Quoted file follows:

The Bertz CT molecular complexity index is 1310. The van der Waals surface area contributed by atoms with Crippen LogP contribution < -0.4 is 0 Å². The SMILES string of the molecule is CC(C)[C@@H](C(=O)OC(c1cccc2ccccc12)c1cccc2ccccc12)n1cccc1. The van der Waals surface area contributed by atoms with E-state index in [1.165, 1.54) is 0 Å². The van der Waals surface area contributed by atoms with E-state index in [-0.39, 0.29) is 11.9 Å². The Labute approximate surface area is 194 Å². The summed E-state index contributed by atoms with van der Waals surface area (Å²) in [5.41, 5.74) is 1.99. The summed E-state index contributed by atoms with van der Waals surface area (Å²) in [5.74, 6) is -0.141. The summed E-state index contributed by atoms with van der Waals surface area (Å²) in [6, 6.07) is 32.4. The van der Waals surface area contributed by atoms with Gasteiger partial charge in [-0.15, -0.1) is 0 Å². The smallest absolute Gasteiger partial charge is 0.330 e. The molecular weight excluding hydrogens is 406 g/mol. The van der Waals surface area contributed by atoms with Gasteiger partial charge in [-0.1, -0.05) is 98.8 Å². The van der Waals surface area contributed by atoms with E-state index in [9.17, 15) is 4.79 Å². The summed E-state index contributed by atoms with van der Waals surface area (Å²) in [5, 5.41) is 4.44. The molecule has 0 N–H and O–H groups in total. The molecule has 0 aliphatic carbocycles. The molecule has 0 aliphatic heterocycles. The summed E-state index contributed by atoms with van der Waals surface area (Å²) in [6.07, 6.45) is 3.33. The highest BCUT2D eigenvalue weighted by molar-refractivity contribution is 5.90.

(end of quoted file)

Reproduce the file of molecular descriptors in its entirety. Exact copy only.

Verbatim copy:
The Bertz CT molecular complexity index is 1310. The van der Waals surface area contributed by atoms with Crippen LogP contribution < -0.4 is 0 Å². The SMILES string of the molecule is CC(C)[C@@H](C(=O)OC(c1cccc2ccccc12)c1cccc2ccccc12)n1cccc1. The van der Waals surface area contributed by atoms with E-state index in [1.165, 1.54) is 0 Å². The van der Waals surface area contributed by atoms with E-state index in [-0.39, 0.29) is 11.9 Å². The Labute approximate surface area is 194 Å². The summed E-state index contributed by atoms with van der Waals surface area (Å²) in [5.41, 5.74) is 1.99. The summed E-state index contributed by atoms with van der Waals surface area (Å²) in [5.74, 6) is -0.141. The summed E-state index contributed by atoms with van der Waals surface area (Å²) in [6, 6.07) is 32.4. The van der Waals surface area contributed by atoms with Gasteiger partial charge in [-0.15, -0.1) is 0 Å². The smallest absolute Gasteiger partial charge is 0.330 e. The molecular weight excluding hydrogens is 406 g/mol. The van der Waals surface area contributed by atoms with Gasteiger partial charge in [-0.1, -0.05) is 98.8 Å². The van der Waals surface area contributed by atoms with E-state index in [9.17, 15) is 4.79 Å². The summed E-state index contributed by atoms with van der Waals surface area (Å²) in [5, 5.41) is 4.44. The molecule has 0 N–H and O–H groups in total. The molecule has 0 aliphatic carbocycles. The molecule has 0 aliphatic heterocycles. The summed E-state index contributed by atoms with van der Waals surface area (Å²) in [6.07, 6.45) is 3.33. The highest BCUT2D eigenvalue weighted by molar-refractivity contribution is 5.90.